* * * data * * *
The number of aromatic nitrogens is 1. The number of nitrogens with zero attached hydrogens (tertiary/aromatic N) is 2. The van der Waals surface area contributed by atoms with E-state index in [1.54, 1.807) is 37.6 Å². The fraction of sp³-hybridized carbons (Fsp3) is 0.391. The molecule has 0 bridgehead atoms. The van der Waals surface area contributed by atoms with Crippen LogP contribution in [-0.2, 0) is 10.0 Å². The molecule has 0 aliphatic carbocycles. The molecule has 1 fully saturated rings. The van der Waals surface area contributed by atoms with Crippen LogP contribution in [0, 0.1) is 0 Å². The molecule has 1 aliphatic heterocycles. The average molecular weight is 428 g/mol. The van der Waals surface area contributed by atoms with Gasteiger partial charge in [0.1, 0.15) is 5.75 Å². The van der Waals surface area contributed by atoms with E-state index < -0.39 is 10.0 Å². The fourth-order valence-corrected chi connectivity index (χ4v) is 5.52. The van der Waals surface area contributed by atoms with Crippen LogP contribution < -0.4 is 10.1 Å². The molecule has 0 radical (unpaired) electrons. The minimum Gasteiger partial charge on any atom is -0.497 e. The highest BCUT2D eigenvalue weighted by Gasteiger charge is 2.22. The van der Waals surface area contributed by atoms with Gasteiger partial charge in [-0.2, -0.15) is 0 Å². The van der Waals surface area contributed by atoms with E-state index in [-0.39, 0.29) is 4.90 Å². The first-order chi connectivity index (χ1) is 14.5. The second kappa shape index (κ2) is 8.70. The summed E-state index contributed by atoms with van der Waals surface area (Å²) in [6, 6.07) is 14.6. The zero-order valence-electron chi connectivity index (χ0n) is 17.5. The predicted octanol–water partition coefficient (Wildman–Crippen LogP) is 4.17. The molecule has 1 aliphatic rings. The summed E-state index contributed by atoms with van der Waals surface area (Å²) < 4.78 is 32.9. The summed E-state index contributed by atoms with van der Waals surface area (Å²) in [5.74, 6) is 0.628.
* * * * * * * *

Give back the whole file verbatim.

The number of aromatic nitrogens is 1. The number of nitrogens with zero attached hydrogens (tertiary/aromatic N) is 2. The van der Waals surface area contributed by atoms with E-state index in [1.54, 1.807) is 37.6 Å². The fraction of sp³-hybridized carbons (Fsp3) is 0.391. The molecule has 0 bridgehead atoms. The van der Waals surface area contributed by atoms with Crippen LogP contribution in [-0.2, 0) is 10.0 Å². The molecule has 0 aliphatic carbocycles. The molecule has 1 fully saturated rings. The van der Waals surface area contributed by atoms with Crippen LogP contribution in [0, 0.1) is 0 Å². The molecule has 1 aliphatic heterocycles. The average molecular weight is 428 g/mol. The van der Waals surface area contributed by atoms with Gasteiger partial charge in [0.1, 0.15) is 5.75 Å². The van der Waals surface area contributed by atoms with E-state index < -0.39 is 10.0 Å². The fourth-order valence-corrected chi connectivity index (χ4v) is 5.52. The van der Waals surface area contributed by atoms with Crippen LogP contribution < -0.4 is 10.1 Å². The molecule has 0 radical (unpaired) electrons. The minimum Gasteiger partial charge on any atom is -0.497 e. The highest BCUT2D eigenvalue weighted by Gasteiger charge is 2.22. The van der Waals surface area contributed by atoms with Gasteiger partial charge in [-0.2, -0.15) is 0 Å². The van der Waals surface area contributed by atoms with E-state index in [-0.39, 0.29) is 4.90 Å². The first-order chi connectivity index (χ1) is 14.5. The second kappa shape index (κ2) is 8.70. The summed E-state index contributed by atoms with van der Waals surface area (Å²) in [6, 6.07) is 14.6. The zero-order valence-electron chi connectivity index (χ0n) is 17.5. The predicted octanol–water partition coefficient (Wildman–Crippen LogP) is 4.17. The molecule has 1 aliphatic rings. The summed E-state index contributed by atoms with van der Waals surface area (Å²) < 4.78 is 32.9. The summed E-state index contributed by atoms with van der Waals surface area (Å²) in [5.74, 6) is 0.628.